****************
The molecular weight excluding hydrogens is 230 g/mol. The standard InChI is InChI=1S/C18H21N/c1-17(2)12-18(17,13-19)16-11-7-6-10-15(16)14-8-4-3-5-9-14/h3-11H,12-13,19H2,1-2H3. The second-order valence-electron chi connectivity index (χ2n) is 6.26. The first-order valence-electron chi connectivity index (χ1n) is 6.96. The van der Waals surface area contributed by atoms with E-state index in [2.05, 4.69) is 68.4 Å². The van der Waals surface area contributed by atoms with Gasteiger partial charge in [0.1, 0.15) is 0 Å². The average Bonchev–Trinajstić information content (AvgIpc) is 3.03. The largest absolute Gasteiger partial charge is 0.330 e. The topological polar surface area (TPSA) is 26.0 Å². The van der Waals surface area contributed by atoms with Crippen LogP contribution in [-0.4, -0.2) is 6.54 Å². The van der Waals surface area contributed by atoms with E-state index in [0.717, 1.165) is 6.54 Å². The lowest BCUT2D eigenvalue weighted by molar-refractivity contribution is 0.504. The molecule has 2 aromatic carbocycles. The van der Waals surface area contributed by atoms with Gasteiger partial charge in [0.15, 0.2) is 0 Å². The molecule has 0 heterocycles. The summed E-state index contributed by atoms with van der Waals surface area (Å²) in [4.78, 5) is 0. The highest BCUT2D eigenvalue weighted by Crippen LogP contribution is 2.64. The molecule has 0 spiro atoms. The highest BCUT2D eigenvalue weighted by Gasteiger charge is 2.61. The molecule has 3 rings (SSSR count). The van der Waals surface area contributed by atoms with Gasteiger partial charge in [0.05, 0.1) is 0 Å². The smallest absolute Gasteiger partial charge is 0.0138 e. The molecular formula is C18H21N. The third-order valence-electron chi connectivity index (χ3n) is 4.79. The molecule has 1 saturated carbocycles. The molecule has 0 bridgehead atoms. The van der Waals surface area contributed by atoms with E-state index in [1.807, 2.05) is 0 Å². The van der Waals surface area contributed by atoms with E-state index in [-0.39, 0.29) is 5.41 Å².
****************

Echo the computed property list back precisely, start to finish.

The molecular weight excluding hydrogens is 230 g/mol. The standard InChI is InChI=1S/C18H21N/c1-17(2)12-18(17,13-19)16-11-7-6-10-15(16)14-8-4-3-5-9-14/h3-11H,12-13,19H2,1-2H3. The second-order valence-electron chi connectivity index (χ2n) is 6.26. The first-order valence-electron chi connectivity index (χ1n) is 6.96. The van der Waals surface area contributed by atoms with E-state index in [2.05, 4.69) is 68.4 Å². The van der Waals surface area contributed by atoms with Gasteiger partial charge in [0.1, 0.15) is 0 Å². The average Bonchev–Trinajstić information content (AvgIpc) is 3.03. The largest absolute Gasteiger partial charge is 0.330 e. The topological polar surface area (TPSA) is 26.0 Å². The van der Waals surface area contributed by atoms with Crippen LogP contribution in [-0.4, -0.2) is 6.54 Å². The van der Waals surface area contributed by atoms with E-state index in [0.717, 1.165) is 6.54 Å². The lowest BCUT2D eigenvalue weighted by molar-refractivity contribution is 0.504. The molecule has 2 aromatic carbocycles. The van der Waals surface area contributed by atoms with Gasteiger partial charge in [0.15, 0.2) is 0 Å². The molecule has 0 heterocycles. The summed E-state index contributed by atoms with van der Waals surface area (Å²) in [4.78, 5) is 0. The highest BCUT2D eigenvalue weighted by Crippen LogP contribution is 2.64. The molecule has 0 spiro atoms. The highest BCUT2D eigenvalue weighted by Gasteiger charge is 2.61. The molecule has 3 rings (SSSR count). The van der Waals surface area contributed by atoms with Gasteiger partial charge in [0.05, 0.1) is 0 Å². The smallest absolute Gasteiger partial charge is 0.0138 e. The molecular formula is C18H21N. The third-order valence-electron chi connectivity index (χ3n) is 4.79. The molecule has 1 saturated carbocycles. The molecule has 0 bridgehead atoms. The van der Waals surface area contributed by atoms with E-state index in [1.807, 2.05) is 0 Å². The van der Waals surface area contributed by atoms with E-state index in [-0.39, 0.29) is 5.41 Å².